Sandusky Report: PSU Leaders Had No Concern for Victims

Freeh: Paterno and PSU leaders made conscious decisions to hide what they knew about Jerry Sandusky for 14 years in order to protect the school's image

An investigation conducted by a former FBI director into the Jerry Sandusky scandal at Penn State University concluded that senior leaders at the university, including legendary football coach Joe Paterno, had no concern for the safety and welfare of Sandusky's victims.

The scathing report, commissioned by the school's Board of Trustees and released Thursday morning, said Paterno and other top officials hid key facts from authorities to avoid bad publicity. Sandusky was convicted on June 22 of 45 counts of sexual abuse.

Former FBI director Louis Freeh said the school's football program violated the Clery Act, which requires school officials to report crime. The report said Paterno, former University President Graham Spanier, vice president Gary Schultz and athletic director Tim Curley all were at fault, and that the board of trustees failed to provide proper oversight.

"Four of the most powerful people at The Pennsylvania State University - President Graham B. Spanier, Senior Vice President - Finance and Business Gary C. Schultz, Athletic Director Timothy M. Curley, and Head Football Coach Joseph V. Paterno - failed to protect against a child sexual predator harming children for over a decade," Freeh wrote in the report. "These men concealed Sandusky's activities from the Board of Trustees, the University community and authorities. They exhibited a striking lack of empathy for Sandusky's victims by failing to inquire as to their safety and well being..."

The report claims that officials empowered Sandusky to attract potential victims by giving him access to Penn State's football facilities.

"Indeed, that continued access provided Sandusky with the very currency that enabled him to attract his victims," the report said. "Some coaches, administrators and football program staff members ignored red flags of Sandusky's behaviors and no one warned the public about him."

The report identified 120 recommendations for changes, ranging from the school's culture to the Board of Trustees' responsibilities to the university police department's policies and procedures.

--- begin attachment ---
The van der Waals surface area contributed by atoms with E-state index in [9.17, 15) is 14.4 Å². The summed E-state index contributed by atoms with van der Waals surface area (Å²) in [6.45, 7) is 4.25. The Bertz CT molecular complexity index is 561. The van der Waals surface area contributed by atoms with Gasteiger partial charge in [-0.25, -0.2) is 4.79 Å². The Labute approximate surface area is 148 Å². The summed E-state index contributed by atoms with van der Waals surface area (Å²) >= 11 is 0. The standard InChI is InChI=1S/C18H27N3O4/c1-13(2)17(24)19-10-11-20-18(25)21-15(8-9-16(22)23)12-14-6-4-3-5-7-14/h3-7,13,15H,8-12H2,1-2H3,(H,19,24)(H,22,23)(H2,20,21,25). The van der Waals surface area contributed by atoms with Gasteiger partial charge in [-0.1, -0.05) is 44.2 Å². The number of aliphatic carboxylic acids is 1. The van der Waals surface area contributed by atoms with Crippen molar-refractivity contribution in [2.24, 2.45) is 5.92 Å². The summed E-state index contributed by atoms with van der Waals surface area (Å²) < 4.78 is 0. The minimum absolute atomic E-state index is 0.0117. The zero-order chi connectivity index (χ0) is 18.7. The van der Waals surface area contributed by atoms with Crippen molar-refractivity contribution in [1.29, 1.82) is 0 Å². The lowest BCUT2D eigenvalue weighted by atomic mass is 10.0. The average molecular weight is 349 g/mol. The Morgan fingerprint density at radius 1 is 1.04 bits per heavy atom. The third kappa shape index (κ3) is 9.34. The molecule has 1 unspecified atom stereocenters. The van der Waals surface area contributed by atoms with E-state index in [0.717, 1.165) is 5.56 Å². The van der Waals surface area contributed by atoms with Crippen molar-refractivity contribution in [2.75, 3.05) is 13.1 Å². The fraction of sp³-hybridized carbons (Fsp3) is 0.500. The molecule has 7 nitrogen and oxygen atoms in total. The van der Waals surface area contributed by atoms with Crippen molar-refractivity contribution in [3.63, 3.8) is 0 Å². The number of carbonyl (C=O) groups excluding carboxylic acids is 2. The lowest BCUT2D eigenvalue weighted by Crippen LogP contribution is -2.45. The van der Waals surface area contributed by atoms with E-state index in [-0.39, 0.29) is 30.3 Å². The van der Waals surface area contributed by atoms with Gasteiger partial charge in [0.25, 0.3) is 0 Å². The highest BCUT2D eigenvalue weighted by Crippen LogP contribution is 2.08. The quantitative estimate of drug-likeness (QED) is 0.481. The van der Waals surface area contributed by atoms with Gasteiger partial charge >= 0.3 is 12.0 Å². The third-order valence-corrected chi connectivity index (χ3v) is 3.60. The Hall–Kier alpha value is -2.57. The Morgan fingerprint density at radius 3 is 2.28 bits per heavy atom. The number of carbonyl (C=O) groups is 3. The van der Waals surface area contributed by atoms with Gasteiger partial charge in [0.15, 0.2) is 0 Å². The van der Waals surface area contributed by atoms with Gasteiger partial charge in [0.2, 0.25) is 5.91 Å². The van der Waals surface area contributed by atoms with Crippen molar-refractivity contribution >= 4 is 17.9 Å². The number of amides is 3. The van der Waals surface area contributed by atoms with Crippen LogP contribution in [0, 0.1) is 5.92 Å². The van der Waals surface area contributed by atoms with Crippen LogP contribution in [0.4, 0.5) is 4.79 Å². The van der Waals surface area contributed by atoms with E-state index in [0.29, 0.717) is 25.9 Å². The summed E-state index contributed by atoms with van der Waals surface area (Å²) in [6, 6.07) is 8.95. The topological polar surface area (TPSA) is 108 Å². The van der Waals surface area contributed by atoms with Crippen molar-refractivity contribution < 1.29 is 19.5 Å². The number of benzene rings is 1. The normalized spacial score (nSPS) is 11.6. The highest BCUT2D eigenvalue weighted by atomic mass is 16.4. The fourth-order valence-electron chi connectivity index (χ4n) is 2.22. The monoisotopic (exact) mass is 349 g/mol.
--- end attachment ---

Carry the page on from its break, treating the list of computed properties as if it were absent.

Paterno's family issued a statement saying that while they still need time to review the 267-page report, they want people to know that although Paterno was not perfect, that he would never knowingly protect a child predator.

"Joe Paterno wasn't perfect.  He made mistakes and he regretted them. He is still the only leader to step forward and say that with the benefit of hindsight he wished he had done more.  To think, however, that he would have protected Jerry Sandusky to avoid bad publicity is simply not realistic.   If Joe Paterno had understood what Sandusky was, a fear of bad publicity would not have factored into his actions."

The question of how the report might impact Joe Paterno's legacy began to be answered within hours when Nike removed Paterno's name from the child-care center on their Oregon campus.

Jeff Jubelirer, a local crisis communication strategist, and Penn State alum, predicts, "The Freeh Report will do significant and likely unrecoverable damage to Joe Paterno’s legacy. He will never be seen in an almost completely positive light ever again; we will always have questions about why he didn’t do more when he seemingly had the opportunity to do so, but unfortunately we will never find out because of his untimely passing."

Penn State officials will also hold a news conference at 3:30 p.m.

This morning in an exclusive interview on The Today Show, Joe Paterno's son, Jay, said the family was ready for the truth to come out:

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The Paterno family this week released a statement defending the former coach on Tuesday.

On Wednesday, Paterno's family sent former PSU football players an op-ed column that Joe Paterno wrote in the weeks before he died, fiercely defending the program.

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